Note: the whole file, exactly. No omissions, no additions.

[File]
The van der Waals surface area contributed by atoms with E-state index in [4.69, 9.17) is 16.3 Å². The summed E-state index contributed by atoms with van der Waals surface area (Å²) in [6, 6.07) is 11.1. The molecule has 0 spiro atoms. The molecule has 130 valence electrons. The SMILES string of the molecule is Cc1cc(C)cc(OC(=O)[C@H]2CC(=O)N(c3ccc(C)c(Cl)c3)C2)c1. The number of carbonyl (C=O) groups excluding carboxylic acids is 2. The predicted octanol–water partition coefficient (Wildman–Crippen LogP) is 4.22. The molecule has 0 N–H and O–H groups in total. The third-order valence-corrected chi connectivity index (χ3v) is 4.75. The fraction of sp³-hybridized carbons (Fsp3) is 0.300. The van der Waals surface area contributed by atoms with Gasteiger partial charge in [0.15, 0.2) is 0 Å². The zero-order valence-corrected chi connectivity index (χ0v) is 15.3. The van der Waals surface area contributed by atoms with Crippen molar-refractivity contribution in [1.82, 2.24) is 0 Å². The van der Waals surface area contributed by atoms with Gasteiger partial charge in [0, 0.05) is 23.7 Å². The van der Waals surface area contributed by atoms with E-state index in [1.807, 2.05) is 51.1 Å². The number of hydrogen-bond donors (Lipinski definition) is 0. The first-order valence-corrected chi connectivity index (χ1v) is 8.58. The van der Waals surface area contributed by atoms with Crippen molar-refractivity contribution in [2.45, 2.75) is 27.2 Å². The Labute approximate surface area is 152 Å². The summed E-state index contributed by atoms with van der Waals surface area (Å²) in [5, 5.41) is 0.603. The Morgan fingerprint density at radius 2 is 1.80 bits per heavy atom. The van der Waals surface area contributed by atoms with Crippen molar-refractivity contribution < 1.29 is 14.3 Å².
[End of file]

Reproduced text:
The van der Waals surface area contributed by atoms with E-state index in [4.69, 9.17) is 16.3 Å². The summed E-state index contributed by atoms with van der Waals surface area (Å²) in [6, 6.07) is 11.1. The molecule has 0 spiro atoms. The molecule has 130 valence electrons. The SMILES string of the molecule is Cc1cc(C)cc(OC(=O)[C@H]2CC(=O)N(c3ccc(C)c(Cl)c3)C2)c1. The number of carbonyl (C=O) groups excluding carboxylic acids is 2. The predicted octanol–water partition coefficient (Wildman–Crippen LogP) is 4.22. The molecule has 0 N–H and O–H groups in total. The third-order valence-corrected chi connectivity index (χ3v) is 4.75. The fraction of sp³-hybridized carbons (Fsp3) is 0.300. The van der Waals surface area contributed by atoms with Gasteiger partial charge in [0.15, 0.2) is 0 Å². The zero-order valence-corrected chi connectivity index (χ0v) is 15.3. The van der Waals surface area contributed by atoms with Crippen molar-refractivity contribution in [1.82, 2.24) is 0 Å². The van der Waals surface area contributed by atoms with Gasteiger partial charge in [0, 0.05) is 23.7 Å². The van der Waals surface area contributed by atoms with E-state index in [1.807, 2.05) is 51.1 Å². The number of hydrogen-bond donors (Lipinski definition) is 0. The first-order valence-corrected chi connectivity index (χ1v) is 8.58. The van der Waals surface area contributed by atoms with Crippen molar-refractivity contribution in [2.45, 2.75) is 27.2 Å². The Labute approximate surface area is 152 Å². The summed E-state index contributed by atoms with van der Waals surface area (Å²) in [5, 5.41) is 0.603. The Morgan fingerprint density at radius 2 is 1.80 bits per heavy atom. The van der Waals surface area contributed by atoms with Crippen molar-refractivity contribution < 1.29 is 14.3 Å².